Kirill Kedrinski - Fotolia
Unified communications and collaboration industry acquisitions can be friendly or hostile, and they can be made for defensive or offensive purposes. The deal could be a one-off, where the acquiring company is filling gaps in its portfolio. Or, it can be part of an ongoing roll-up or a UCC market consolidation play. Some deals are done to take a public company private and others to take a private company public.
Long-term objectives are often involved when one vendor is trying to acquire another. These can include trying to acquire market share in the UCC market quickly to keep pace with bigger vendors and making itself a more difficult target for other competitors to take out. With so much market power controlled by the top two or three UC vendors, this strategy makes sense for tier-two vendors that want to stay in the game. In this context, such a move can be as much a strategic partnership as an outright acquisition.
In cases where a larger UC vendor is acquiring another smaller UC vendor, it's likely the offering you're using now will not survive. Worst case, the offering will be dropped or absorbed into an existing product from the acquiring vendor. You may encounter integration issues on your end, and it could result in the need to look for a new vendor.
Best-case scenario is the acquiring vendor uses the acquisition to create a richer offering that's highly complementary to what you're using, resulting in an enhanced UC product.
Acquisitions from the financial community, such as a venture capital or private equity firm, are more likely to be about buying cash flow to prop up a weaker player, rolling up smaller players into one larger player or for an outsider to buy its way into the UCC industry. These moves carry more risk and end up being more investor-driven than partner-driven. The net result is a shorter time horizon, where success is measured by the speed and size of ROI, rather than market share or the long-term roadmap.
In cases of investor acquisitions, it is important to assess how well the investor understands the UC market, as well as how to support enterprise customers. If they're outsiders simply looking for a quick turnaround, you should be wary, especially if they start cutting corners right away. Conversely, they may be hands-off operators who are genuinely committed to helping your UC vendor stay in the game and grow, in which case they will provide much needed resources to take the UC vendor -- and you -- to the next level.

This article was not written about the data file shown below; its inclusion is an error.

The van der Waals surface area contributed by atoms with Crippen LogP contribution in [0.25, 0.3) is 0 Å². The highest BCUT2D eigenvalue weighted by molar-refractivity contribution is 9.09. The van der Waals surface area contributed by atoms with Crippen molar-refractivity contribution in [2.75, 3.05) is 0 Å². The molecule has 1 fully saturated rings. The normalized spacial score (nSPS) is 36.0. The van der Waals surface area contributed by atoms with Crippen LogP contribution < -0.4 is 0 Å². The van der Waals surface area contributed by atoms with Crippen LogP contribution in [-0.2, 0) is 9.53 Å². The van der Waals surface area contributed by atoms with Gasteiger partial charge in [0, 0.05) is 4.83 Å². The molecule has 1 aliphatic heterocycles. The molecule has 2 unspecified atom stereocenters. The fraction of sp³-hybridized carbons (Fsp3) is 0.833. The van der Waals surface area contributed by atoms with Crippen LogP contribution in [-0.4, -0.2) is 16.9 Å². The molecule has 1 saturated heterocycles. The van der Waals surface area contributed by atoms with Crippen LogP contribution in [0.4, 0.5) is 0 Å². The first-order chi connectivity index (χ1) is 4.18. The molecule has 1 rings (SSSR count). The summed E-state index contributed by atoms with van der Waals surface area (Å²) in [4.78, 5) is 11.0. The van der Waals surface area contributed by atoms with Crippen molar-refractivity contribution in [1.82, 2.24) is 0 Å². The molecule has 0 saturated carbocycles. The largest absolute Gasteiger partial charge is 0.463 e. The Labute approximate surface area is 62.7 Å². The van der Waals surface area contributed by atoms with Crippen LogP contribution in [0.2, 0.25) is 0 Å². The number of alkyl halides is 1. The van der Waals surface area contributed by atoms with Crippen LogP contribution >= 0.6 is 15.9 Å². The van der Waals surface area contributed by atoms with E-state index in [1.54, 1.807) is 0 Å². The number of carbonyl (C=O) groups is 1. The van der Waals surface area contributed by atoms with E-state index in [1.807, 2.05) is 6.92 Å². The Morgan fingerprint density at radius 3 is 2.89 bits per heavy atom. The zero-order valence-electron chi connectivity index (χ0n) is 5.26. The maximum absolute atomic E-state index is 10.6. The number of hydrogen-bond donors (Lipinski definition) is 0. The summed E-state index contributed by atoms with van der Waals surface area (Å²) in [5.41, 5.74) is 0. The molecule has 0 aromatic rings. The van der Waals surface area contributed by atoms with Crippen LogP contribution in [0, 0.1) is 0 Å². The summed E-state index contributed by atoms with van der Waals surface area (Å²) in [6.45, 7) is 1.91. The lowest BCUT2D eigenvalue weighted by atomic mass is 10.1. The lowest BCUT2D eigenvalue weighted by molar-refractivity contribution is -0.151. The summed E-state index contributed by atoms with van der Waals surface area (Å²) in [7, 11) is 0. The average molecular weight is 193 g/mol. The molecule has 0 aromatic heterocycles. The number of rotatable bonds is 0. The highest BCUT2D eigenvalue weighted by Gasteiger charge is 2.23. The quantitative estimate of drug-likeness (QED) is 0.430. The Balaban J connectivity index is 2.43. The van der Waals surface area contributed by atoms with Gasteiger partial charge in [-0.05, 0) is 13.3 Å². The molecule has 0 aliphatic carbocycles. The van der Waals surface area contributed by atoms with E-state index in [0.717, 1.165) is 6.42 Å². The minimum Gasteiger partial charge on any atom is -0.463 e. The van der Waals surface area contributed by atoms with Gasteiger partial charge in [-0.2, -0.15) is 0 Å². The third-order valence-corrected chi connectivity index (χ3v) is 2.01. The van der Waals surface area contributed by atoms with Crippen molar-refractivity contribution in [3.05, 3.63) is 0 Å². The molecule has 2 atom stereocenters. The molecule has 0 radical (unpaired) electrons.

UC vendors looking to exit the market through an acquisition must carefully evaluate their options. Their objectives must be carefully thought through, not just for themselves, but for their enterprise customers and partners.
Do you have a question for Jon Arnold or any other experts? Ask your enterprise-specific questions today! (All questions are treated anonymously.)
Dig Deeper on Developing a UC Strategy
Related Q&A from Jon Arnold
The strain of being on camera all day is beginning to make its mark. Companies are reevaluating the role telephony may play as workers return to the ... Continue Reading
Companies are already using a variety of collaboration platforms, but managing them is hard. What should companies know when juggling multiple team ... Continue Reading
Enterprise telephony is on the decline as remote and home-based workers lack access to enterprise phone systems or seek alternative modes of ... Continue Reading